NETWORK Rail spent £437,000 on a public inquiry that has been described by a senior councillor as “needless.” 

As of November 24, Network Rail spent £437k on a public inquiry to decide whether a footbridge should be built at Copmanthorpe level crossing in York, according to a response to a Freedom of Information request. 

The application was withdrawn following the inquiry and backlash from locals in Copmanthorpe, an area where approximately 30 per cent are older than 65-years-old.

This is compared with 18.6 per cent across England and Wales, according to the Office for National Statistics.

Cllr Chris Steward, who represents the Copmanthorpe ward, has called for ramped access.

On the money spent on the public inquiry, Cllr Steward, who is also the Conservative group leader at the City of York Council, said: “It is absurd that Network Rail let the crossing issue go to a public inquiry before pulling their crossing plans as they should have done months ago. 

“Network Rail pushing on meant people concerned about access issues, which one way or another is I believe the majority, had to participate in the inquiry and the cost to the public purse is needless.”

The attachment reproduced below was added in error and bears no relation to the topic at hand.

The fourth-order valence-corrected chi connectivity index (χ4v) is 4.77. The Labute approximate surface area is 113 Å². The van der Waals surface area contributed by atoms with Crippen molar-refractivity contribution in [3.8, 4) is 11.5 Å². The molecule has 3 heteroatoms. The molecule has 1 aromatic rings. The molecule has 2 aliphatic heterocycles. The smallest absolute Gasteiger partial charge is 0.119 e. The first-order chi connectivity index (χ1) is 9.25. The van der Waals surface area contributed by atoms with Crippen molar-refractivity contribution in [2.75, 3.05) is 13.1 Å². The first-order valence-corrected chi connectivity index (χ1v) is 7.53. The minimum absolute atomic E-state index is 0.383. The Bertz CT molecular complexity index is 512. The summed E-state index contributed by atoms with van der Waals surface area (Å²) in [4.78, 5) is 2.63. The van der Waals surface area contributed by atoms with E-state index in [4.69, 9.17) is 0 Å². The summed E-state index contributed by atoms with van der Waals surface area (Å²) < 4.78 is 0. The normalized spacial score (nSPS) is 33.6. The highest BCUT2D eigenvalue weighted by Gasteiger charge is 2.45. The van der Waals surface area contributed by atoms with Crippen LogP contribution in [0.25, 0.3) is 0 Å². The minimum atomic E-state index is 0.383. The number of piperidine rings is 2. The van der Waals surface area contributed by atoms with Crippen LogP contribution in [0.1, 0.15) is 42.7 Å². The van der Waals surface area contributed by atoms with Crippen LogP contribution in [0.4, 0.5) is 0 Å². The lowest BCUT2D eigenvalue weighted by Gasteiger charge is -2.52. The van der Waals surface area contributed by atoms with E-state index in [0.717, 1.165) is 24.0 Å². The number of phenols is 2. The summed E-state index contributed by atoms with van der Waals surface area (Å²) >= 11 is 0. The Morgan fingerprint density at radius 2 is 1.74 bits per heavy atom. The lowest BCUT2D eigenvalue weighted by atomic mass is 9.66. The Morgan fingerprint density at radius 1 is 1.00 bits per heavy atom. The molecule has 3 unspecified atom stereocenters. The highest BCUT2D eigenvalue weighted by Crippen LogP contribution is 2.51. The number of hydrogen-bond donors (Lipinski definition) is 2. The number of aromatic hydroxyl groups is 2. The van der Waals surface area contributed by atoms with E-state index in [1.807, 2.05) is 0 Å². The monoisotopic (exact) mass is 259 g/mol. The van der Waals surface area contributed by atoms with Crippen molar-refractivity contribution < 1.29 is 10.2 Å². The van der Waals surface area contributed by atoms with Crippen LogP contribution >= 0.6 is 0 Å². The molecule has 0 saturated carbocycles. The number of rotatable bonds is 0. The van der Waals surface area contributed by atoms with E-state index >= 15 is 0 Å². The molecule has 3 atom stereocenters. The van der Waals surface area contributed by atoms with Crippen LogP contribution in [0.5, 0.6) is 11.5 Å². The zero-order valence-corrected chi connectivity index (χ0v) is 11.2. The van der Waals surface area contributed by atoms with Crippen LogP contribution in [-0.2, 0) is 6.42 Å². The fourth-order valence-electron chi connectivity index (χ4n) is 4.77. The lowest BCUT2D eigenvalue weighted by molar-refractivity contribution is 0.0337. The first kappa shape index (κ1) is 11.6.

A Network Rail spokesperson said: “The costs of the public inquiry cover many elements that are involved in this process, including legal representation, suitable venue hire, document creation and printing.

“The figure represents just a small fraction of the expected cost to deliver the Transpennine route upgrade. 

“This major programme will support economic growth in the north and deliver real benefits for passengers, communities and freight services along this vital rail artery between York, Leeds and Manchester, enabling faster, quieter and more frequent electric trains.

“As a public sector organisation, we take our spending decisions seriously and felt that on this occasion, following passionate and reasoned objections to our proposed plans, the best option was to withdraw the application. 

“This now allows us a further opportunity to evaluate solutions which may be viable and re-assess the benefits of all options.”